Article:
NSQIP-P data files for each year between 2012 and 2017 were combined into a single master file and queried using Apache Zeppelin 0.7.3 (Wakefield, MA). Patient data were extracted using International Classification of Diseases, Ninth Revision (ICD-9) and Tenth Revision (ICD-10) codes related to malignant neoplasm of bone, malignant neoplasm of connective and soft tissue, and malignant neoplasm of peripheral nerves. A complete list of ICD-9 and ICD-10 codes used to query the database is presented in Appendix A. This yielded an initial cohort of 621 patients.
Next, the cohort was refined using Current Procedure Terminology (CPT) codes to exclude patients undergoing procedures other than primary tumor management. Procedure codes used as inclusion criteria include bone or soft tissue biopsy, tumor ablation, excision of subcutaneous or subfascial tumor, radical resection of bone or soft tissue tumor, bone resection, soft tissue excision, osteoplasty, osteotomy, epiphyseal arrest, open reduction internal fixation, arthroplasty, arthrodesis, and external fixation and amputation. A comprehensive list of CPT codes used to query the database is presented in Appendix B. NSQIP-P provides one principle CPT code, up to ten other CPT codes (defined as an additional procedure performed under the same anesthesia by the same surgical team) and up to ten concurrent CPT codes (additional procedure performed by a different surgical team) for a total of twenty-one potential CPT codes per case. Cases with one or more of the identified procedures were included in the study. This narrowed the cohort to 197 patients.
Finally, patients with a CPT code for excision of benign tumor of bone or soft tissue were excluded from the study regardless of other diagnosis and procedure codes listed on the case. The list of CPT codes used as exclusion criteria is provided in Appendix C. From this selection process, 192 cases were identified and extracted for analysis (Figure 1).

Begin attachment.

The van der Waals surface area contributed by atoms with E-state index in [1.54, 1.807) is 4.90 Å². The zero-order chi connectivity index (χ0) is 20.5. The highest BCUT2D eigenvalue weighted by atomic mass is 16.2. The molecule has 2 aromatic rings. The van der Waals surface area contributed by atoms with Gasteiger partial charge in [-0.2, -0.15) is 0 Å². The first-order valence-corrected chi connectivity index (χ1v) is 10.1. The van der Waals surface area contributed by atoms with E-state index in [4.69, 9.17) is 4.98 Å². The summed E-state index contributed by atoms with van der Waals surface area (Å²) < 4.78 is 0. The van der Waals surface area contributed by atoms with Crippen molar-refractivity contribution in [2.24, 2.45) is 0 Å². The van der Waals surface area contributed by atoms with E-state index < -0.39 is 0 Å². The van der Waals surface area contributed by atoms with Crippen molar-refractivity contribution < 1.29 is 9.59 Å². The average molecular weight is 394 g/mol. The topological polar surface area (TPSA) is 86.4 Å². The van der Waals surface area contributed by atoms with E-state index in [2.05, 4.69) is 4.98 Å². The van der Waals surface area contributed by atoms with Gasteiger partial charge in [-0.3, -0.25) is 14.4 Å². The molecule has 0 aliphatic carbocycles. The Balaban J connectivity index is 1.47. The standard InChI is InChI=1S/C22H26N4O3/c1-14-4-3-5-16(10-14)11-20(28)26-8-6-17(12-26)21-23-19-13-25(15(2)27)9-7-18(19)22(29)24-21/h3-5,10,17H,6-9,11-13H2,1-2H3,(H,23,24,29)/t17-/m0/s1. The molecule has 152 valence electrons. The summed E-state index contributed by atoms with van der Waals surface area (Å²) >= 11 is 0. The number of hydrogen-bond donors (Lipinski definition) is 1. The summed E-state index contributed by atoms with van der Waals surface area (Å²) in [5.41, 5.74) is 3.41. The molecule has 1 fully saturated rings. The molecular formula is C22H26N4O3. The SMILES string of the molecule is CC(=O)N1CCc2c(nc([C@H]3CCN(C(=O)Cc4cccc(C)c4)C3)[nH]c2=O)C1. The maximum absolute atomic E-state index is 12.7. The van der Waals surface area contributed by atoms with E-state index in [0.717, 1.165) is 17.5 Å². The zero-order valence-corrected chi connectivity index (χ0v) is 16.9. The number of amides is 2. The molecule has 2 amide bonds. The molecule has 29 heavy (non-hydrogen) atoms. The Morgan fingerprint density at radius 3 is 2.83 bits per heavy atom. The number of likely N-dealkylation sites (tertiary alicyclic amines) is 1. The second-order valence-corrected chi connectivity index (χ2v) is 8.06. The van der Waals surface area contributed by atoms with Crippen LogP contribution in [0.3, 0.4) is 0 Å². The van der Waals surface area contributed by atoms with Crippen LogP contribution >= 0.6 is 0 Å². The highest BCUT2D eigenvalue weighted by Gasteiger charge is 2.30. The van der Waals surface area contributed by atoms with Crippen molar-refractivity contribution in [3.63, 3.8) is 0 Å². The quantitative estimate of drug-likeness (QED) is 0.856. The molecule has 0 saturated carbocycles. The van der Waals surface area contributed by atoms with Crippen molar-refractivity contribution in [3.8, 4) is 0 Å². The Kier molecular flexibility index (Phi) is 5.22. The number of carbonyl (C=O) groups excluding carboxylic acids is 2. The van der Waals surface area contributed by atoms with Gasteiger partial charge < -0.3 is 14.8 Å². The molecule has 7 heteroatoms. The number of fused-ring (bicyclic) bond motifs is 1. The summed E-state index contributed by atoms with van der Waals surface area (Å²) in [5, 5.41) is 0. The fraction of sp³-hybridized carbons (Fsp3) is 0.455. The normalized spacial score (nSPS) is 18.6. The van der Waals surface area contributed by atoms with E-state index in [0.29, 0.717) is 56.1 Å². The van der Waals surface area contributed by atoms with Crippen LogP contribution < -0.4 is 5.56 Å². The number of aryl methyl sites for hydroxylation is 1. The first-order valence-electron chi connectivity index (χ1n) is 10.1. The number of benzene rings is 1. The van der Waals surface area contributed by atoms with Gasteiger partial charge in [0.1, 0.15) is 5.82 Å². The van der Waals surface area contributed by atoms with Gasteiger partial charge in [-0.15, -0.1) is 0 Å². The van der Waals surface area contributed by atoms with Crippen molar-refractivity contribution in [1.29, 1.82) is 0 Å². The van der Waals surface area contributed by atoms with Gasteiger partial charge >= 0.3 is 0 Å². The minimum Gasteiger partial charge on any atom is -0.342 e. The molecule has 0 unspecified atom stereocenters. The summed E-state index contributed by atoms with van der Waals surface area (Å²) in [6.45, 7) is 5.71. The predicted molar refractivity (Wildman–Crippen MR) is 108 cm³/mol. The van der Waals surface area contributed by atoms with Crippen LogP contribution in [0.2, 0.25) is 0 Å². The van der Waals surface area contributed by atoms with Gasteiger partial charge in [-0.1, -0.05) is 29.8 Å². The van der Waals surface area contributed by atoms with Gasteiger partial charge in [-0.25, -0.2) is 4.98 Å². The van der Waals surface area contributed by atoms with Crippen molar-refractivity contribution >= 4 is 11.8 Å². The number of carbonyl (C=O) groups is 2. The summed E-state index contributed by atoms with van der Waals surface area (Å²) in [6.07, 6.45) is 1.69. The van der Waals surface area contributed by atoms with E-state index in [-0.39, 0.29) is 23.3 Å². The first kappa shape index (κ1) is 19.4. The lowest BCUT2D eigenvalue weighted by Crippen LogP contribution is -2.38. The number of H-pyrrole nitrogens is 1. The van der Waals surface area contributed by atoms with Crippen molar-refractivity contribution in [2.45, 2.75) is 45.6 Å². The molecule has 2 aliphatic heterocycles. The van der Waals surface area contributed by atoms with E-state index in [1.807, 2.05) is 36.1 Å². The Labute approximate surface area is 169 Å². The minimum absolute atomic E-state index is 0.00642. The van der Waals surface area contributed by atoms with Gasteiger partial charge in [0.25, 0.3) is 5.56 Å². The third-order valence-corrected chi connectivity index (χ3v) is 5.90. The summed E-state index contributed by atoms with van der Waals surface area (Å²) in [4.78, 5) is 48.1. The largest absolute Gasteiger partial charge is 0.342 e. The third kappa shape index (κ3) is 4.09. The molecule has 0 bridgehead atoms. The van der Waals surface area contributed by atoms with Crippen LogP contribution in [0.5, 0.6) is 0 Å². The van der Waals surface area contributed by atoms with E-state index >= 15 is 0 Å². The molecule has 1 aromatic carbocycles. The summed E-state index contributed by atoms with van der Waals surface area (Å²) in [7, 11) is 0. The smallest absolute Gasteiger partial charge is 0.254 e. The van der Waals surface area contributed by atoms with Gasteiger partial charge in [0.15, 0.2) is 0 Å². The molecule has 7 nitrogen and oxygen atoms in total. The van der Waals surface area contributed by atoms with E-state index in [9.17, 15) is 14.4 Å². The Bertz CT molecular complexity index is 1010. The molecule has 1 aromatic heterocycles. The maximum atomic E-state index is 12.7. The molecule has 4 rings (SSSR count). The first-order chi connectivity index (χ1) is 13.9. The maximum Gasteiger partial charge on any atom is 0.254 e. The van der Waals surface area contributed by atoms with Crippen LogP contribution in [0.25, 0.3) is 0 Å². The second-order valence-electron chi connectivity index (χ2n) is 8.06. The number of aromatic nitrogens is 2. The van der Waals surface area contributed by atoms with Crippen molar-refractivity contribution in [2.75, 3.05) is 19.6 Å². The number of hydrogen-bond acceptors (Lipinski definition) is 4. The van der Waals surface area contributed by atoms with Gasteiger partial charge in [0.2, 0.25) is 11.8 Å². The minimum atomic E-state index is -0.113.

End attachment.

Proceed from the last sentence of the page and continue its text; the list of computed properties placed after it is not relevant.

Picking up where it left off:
The cohort was partitioned by tumor origin (bone versus soft tissue sarcoma) and tumor location (axial versus appendicular location) for subgroup analysis. Axial locations included the head, neck, and trunk, while appendicular locations included the upper extremity, shoulder girdle, lower extremity, and pelvis.
Primary outcome measures were the incidence of postoperative complications, perioperative transfusions, unplanned readmission, unplanned reoperation, and mortality. Rates of individual postoperative complications were calculated as secondary outcomes. Patient demographics, comorbidities and preoperative lab values, and surgical parameters were extracted and summarized. All patient factors, surgical parameters, and postoperative outcome measures were analyzed with respect to tumor origin and location.
Descriptive statistics were computed in Apache Zeppelin. Continuous variables were summarized with median and interquartile range (IQR) values. Categorical variables were reported as frequencies and percentages. Subgroups were compared using odds ratios and Fisher exact test for categorical variables or Pearson's [chi square] test for variables with more than two categories. Continuous variables were compared using Mann-Whitney U test for nonparametric samples. An [alpha] value less than 0.05 was considered significant. Bivariate analysis was performed in GraphPad Prism 8.0.1 (San Diego, CA).
Figure 1: Cohort selection process. ICD-9 and ICD-10 codes for malignant neoplasm of bone, soft tissue, or peripheral nerves 621 patients [down arrow] CPT codes for biopsy, resection, fracture fixaiton, reconstruction, or amputation 197 patients [down arrow] Exclude patients with CPT codes for benign tumor resection Final cohort: 192 patients
One-hundred ninety-two patients were identified. Bone sarcomas were more common than soft tissue sarcomas (71.9% vs 28.1%), and tumors were evenly distributed between axial and appendicular locations. Bone sarcomas were predominately located in the appendicular skeleton (62.3%) while soft tissue sarcomas were predominately axial (77.8%) (Figure 2).
3.1. Demographics and Comorbidities. The median age of the study population was 11 years with a slight male predominance (Table 1). Bone sarcoma patients were older with a median age of 12 years compared with soft tissue sarcoma patients with a median age of 7.5 years (p = 0.0006). Appendicular tumor patients were also older with a median age of 12 years versus 9 years in patients with axial tumors (p < 0.0001). African Americans made up a significantly larger proportion of soft tissue sarcoma patients (OR 4.626, 95% CI: 1.350-12.95). There were no other differences in patient demographics with respect to tumor location and origin (Table 2).